Kilkenny author’s book highlights State’s struggle to combat domestic abuse
A new book by a Kilkenny-based author has detailed the State’s struggle to combat Ireland’s deepening domestic abuse problem.
In Safe, journalist Shane Doran tells the story of one mother and daughter’s long struggle to escape from their abuser before setting up a frontline organisation dedicated to helping others in similar situations.
In July 2016, Priscilla Grainger and her daughter Ainie launched Stop Domestic Violence in Ireland, a unique frontline support group that has helped hundreds of women and men to escape their abusers. And over the past six years the mother and daughter have used their experience and expertise in battling the system to help others take their first steps to freedom.
Author Shane, who lives in Inistioge, also examines the State’s response to the soaring level of domestic violence cases, including the policing response since the pandemic, the inadequacy of the family courts and Government attempts to tackle the issue through legislative reforms.
Shane says: ‘Since the pandemic the number of reported cases of domestic abuse has gone through the roof. As we’ve seen from the scale and sheer brutality of many violence cases today, society is changing – but the system is not changing with it quickly enough.
‘Unfortunately, it usually takes a major tragedy before the political will is there to do something. It won’t ever be possible to eradicate domestic violence; unfortunately, it’s a very sad fact of life for many, many families.
‘But there also needs to be a greater drive to tackle the underlying causes of domestic violence, and not just the effects. We need earlier intervention; programmes in our schools, education campaigns, far better awareness of the signs and indications of domestic violence if we are to finally break the cycle of abuse destroying future generations.’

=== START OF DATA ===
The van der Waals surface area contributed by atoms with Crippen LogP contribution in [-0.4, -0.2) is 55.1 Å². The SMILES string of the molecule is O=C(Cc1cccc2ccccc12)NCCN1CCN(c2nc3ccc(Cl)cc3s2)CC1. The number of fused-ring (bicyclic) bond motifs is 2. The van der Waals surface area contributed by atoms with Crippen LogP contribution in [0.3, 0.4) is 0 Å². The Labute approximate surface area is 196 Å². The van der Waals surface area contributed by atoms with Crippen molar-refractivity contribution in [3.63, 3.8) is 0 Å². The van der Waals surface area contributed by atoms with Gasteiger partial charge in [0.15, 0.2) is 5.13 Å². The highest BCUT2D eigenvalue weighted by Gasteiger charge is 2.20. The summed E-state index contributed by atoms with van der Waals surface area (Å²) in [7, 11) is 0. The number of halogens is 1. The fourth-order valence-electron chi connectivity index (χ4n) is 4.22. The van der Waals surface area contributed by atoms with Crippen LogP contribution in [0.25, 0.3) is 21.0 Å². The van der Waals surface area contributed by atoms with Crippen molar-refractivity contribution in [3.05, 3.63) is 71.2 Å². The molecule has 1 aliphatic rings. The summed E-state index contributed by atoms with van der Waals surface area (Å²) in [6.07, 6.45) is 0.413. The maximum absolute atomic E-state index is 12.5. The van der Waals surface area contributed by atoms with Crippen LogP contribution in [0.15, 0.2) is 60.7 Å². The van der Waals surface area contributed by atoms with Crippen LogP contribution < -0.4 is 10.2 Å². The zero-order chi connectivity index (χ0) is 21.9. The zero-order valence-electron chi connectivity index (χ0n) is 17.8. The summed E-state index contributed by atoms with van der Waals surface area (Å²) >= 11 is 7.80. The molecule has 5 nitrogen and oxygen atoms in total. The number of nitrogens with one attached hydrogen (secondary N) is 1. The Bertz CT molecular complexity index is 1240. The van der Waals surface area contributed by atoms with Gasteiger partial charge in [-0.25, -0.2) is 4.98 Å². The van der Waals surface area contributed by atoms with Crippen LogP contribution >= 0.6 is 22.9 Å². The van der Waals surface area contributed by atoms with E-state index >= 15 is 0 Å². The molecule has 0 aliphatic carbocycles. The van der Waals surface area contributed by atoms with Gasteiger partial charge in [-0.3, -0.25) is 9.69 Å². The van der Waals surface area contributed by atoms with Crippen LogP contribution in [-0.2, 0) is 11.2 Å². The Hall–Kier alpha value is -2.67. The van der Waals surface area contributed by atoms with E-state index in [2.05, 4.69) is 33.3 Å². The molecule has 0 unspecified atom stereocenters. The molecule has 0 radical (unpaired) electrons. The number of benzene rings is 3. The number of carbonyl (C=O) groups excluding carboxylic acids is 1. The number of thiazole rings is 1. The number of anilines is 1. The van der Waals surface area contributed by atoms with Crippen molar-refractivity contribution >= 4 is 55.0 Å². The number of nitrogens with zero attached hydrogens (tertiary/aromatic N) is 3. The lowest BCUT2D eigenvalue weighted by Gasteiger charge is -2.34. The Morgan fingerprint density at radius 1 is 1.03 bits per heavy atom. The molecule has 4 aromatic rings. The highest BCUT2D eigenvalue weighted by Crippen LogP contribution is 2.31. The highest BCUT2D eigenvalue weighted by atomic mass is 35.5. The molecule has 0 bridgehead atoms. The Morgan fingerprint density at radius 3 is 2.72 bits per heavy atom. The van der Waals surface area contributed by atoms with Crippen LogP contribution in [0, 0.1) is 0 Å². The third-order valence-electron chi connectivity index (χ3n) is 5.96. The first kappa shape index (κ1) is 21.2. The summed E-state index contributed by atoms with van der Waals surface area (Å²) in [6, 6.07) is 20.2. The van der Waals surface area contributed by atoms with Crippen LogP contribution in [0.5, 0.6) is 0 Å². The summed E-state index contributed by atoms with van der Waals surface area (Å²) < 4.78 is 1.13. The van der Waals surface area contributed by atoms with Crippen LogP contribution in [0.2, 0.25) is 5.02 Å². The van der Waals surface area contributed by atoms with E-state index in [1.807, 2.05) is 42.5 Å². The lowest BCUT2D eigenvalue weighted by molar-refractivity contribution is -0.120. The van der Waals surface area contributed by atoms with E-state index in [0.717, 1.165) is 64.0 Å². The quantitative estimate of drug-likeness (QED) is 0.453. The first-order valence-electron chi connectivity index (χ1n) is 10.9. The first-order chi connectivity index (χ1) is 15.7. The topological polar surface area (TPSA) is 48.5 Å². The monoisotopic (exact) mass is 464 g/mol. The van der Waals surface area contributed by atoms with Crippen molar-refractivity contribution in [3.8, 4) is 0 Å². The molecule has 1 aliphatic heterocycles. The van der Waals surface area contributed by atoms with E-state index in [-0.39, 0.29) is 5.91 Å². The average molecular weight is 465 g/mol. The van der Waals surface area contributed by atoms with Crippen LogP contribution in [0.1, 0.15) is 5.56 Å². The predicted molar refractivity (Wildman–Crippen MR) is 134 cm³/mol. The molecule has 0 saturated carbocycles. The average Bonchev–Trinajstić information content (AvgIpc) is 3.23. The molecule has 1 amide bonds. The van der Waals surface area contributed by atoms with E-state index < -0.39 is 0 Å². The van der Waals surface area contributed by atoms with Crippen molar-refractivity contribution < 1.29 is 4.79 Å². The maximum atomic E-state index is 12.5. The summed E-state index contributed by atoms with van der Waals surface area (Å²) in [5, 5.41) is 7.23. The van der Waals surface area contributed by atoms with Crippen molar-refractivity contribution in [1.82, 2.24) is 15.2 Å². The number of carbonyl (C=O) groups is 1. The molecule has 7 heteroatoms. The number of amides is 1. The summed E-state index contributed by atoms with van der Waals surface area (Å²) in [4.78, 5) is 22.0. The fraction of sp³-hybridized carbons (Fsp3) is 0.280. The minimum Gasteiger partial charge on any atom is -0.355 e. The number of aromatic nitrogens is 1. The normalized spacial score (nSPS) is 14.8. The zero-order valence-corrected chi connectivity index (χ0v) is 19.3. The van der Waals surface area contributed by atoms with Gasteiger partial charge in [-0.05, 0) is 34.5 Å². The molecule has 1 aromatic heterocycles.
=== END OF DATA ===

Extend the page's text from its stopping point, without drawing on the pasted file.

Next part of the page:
In the book, Priscilla Grainger details how she eventually escaped her marriage after enduring years of financial and emotional abuse, coercive control and violence. Her estranged husband eventually pleaded guilty in court to breaching a safety order and threatening to kill his wife.
In July 2016, Priscilla and her daughter Ainie launched Stop Domestic Violence in Ireland, a unique frontline support group that has helped hundreds of women and men to escape their abusers. And over the past six years the mother and daughter have used their experience and expertise in battling the system to help others take their first steps to freedom.
While welcoming recent legislative reforms, Priscilla criticises the failure to enforce current legislation. And she says women’s lives are being put in danger because gardai are failing to serve protection, safety and barring orders on abusers in time.
Priscilla (pictured below with daughter Ainie) says in the book: ‘This is becoming a big problem and something that needs to be addressed before someone is killed. Just today I’ve had to send letters to four separate Garda stations relating to barring orders that were not served on the abuser. In one case the victim, who was very badly beaten up, is now in hiding while two interim barring orders have not been served on her abuser.
‘It has taken a huge amount of courage for her to come to the realisation that her life is in danger and that she needs to get out. She shouldn’t have had to seek a second interim order at all because the first one wasn’t served.
‘I’ve written a letter to the Garda Commissioner Drew Harris to highlight the matter, but it’s something that needs to be addressed – and now – before we find ourselves dealing with yet another domestic murder.’
*SAFE, by Shane Doran, is available to buy for €14,99 at: https://www.safe-thebook.ie